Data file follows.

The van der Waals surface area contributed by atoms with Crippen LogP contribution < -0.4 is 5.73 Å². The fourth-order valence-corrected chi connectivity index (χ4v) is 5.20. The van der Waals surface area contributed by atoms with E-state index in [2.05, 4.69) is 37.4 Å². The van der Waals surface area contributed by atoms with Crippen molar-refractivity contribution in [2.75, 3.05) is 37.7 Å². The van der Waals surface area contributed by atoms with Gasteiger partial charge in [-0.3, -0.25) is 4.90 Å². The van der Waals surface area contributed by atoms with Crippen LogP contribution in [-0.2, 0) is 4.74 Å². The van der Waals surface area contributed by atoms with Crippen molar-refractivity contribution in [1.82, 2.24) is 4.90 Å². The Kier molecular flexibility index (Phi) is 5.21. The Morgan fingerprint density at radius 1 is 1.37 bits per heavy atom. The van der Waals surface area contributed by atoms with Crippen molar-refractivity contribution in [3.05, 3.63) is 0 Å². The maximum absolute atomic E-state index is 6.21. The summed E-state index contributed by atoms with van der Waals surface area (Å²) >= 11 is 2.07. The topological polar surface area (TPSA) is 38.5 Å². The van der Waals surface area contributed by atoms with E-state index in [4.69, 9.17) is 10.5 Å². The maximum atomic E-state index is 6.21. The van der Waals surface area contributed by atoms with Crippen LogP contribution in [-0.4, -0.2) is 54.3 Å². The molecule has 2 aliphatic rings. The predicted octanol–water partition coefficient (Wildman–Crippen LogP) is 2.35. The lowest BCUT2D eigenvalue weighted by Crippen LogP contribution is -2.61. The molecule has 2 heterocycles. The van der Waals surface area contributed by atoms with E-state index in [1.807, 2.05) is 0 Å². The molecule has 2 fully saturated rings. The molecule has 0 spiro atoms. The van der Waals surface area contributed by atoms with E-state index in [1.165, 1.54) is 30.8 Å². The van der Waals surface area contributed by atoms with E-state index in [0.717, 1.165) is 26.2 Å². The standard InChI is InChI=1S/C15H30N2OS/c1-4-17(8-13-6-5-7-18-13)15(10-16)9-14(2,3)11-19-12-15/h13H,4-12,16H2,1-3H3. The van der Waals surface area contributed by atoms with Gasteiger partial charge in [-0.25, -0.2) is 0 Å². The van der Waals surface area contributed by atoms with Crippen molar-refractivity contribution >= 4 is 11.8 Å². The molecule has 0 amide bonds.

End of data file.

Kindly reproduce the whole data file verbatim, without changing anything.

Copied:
The van der Waals surface area contributed by atoms with Crippen LogP contribution < -0.4 is 5.73 Å². The fourth-order valence-corrected chi connectivity index (χ4v) is 5.20. The van der Waals surface area contributed by atoms with E-state index in [2.05, 4.69) is 37.4 Å². The van der Waals surface area contributed by atoms with Crippen molar-refractivity contribution in [2.75, 3.05) is 37.7 Å². The van der Waals surface area contributed by atoms with Gasteiger partial charge in [-0.3, -0.25) is 4.90 Å². The van der Waals surface area contributed by atoms with Crippen LogP contribution in [-0.2, 0) is 4.74 Å². The van der Waals surface area contributed by atoms with Crippen molar-refractivity contribution in [1.82, 2.24) is 4.90 Å². The Kier molecular flexibility index (Phi) is 5.21. The Morgan fingerprint density at radius 1 is 1.37 bits per heavy atom. The van der Waals surface area contributed by atoms with Crippen molar-refractivity contribution in [3.05, 3.63) is 0 Å². The maximum absolute atomic E-state index is 6.21. The summed E-state index contributed by atoms with van der Waals surface area (Å²) >= 11 is 2.07. The topological polar surface area (TPSA) is 38.5 Å². The van der Waals surface area contributed by atoms with E-state index in [4.69, 9.17) is 10.5 Å². The maximum atomic E-state index is 6.21. The van der Waals surface area contributed by atoms with Crippen LogP contribution in [-0.4, -0.2) is 54.3 Å². The molecule has 2 aliphatic rings. The predicted octanol–water partition coefficient (Wildman–Crippen LogP) is 2.35. The lowest BCUT2D eigenvalue weighted by Crippen LogP contribution is -2.61. The molecule has 2 heterocycles. The van der Waals surface area contributed by atoms with E-state index in [1.807, 2.05) is 0 Å². The molecule has 2 fully saturated rings. The molecule has 0 spiro atoms. The van der Waals surface area contributed by atoms with E-state index in [1.165, 1.54) is 30.8 Å². The van der Waals surface area contributed by atoms with E-state index in [0.717, 1.165) is 26.2 Å². The standard InChI is InChI=1S/C15H30N2OS/c1-4-17(8-13-6-5-7-18-13)15(10-16)9-14(2,3)11-19-12-15/h13H,4-12,16H2,1-3H3. The van der Waals surface area contributed by atoms with Gasteiger partial charge in [-0.25, -0.2) is 0 Å². The van der Waals surface area contributed by atoms with Crippen molar-refractivity contribution >= 4 is 11.8 Å². The molecule has 0 amide bonds.